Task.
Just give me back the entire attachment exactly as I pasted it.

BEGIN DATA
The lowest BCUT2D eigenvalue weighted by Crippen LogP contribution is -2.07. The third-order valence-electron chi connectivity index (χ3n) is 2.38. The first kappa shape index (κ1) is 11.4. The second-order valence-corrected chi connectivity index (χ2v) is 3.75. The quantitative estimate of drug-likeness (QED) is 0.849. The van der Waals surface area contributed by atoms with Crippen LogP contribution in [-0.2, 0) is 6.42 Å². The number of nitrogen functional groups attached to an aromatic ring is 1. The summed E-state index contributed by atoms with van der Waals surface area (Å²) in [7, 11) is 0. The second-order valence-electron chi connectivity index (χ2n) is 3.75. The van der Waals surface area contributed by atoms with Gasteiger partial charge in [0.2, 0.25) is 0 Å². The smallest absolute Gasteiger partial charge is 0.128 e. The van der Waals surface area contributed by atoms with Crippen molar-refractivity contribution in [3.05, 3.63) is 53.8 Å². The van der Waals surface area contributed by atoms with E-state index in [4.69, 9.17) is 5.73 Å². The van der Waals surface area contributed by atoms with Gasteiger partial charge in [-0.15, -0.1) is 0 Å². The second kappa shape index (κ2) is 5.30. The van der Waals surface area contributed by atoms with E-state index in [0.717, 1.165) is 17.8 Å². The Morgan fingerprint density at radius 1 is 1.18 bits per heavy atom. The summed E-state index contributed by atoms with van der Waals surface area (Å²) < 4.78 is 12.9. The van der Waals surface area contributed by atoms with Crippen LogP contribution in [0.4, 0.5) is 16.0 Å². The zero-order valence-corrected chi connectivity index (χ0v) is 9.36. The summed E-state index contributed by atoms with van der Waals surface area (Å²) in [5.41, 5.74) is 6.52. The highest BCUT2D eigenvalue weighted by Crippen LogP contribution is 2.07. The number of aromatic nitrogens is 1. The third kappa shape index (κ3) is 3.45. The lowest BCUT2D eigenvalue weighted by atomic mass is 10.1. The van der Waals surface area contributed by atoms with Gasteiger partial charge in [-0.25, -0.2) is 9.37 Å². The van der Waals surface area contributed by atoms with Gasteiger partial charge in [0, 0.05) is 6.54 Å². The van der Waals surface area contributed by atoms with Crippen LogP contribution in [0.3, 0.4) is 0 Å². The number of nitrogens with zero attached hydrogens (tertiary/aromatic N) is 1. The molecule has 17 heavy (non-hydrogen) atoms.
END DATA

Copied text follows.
The lowest BCUT2D eigenvalue weighted by Crippen LogP contribution is -2.07. The third-order valence-electron chi connectivity index (χ3n) is 2.38. The first kappa shape index (κ1) is 11.4. The second-order valence-corrected chi connectivity index (χ2v) is 3.75. The quantitative estimate of drug-likeness (QED) is 0.849. The van der Waals surface area contributed by atoms with Crippen LogP contribution in [-0.2, 0) is 6.42 Å². The number of nitrogen functional groups attached to an aromatic ring is 1. The summed E-state index contributed by atoms with van der Waals surface area (Å²) in [7, 11) is 0. The second-order valence-electron chi connectivity index (χ2n) is 3.75. The van der Waals surface area contributed by atoms with Gasteiger partial charge in [0.2, 0.25) is 0 Å². The smallest absolute Gasteiger partial charge is 0.128 e. The van der Waals surface area contributed by atoms with Crippen molar-refractivity contribution in [3.05, 3.63) is 53.8 Å². The van der Waals surface area contributed by atoms with E-state index in [4.69, 9.17) is 5.73 Å². The van der Waals surface area contributed by atoms with Gasteiger partial charge in [-0.15, -0.1) is 0 Å². The second kappa shape index (κ2) is 5.30. The van der Waals surface area contributed by atoms with E-state index in [0.717, 1.165) is 17.8 Å². The Morgan fingerprint density at radius 1 is 1.18 bits per heavy atom. The summed E-state index contributed by atoms with van der Waals surface area (Å²) < 4.78 is 12.9. The van der Waals surface area contributed by atoms with Crippen LogP contribution in [0.4, 0.5) is 16.0 Å². The zero-order valence-corrected chi connectivity index (χ0v) is 9.36. The summed E-state index contributed by atoms with van der Waals surface area (Å²) in [5.41, 5.74) is 6.52. The highest BCUT2D eigenvalue weighted by Crippen LogP contribution is 2.07. The number of aromatic nitrogens is 1. The third kappa shape index (κ3) is 3.45. The lowest BCUT2D eigenvalue weighted by atomic mass is 10.1. The van der Waals surface area contributed by atoms with Gasteiger partial charge in [-0.25, -0.2) is 9.37 Å². The van der Waals surface area contributed by atoms with Gasteiger partial charge in [0, 0.05) is 6.54 Å². The van der Waals surface area contributed by atoms with Crippen LogP contribution in [0.3, 0.4) is 0 Å². The number of nitrogens with zero attached hydrogens (tertiary/aromatic N) is 1. The molecule has 17 heavy (non-hydrogen) atoms.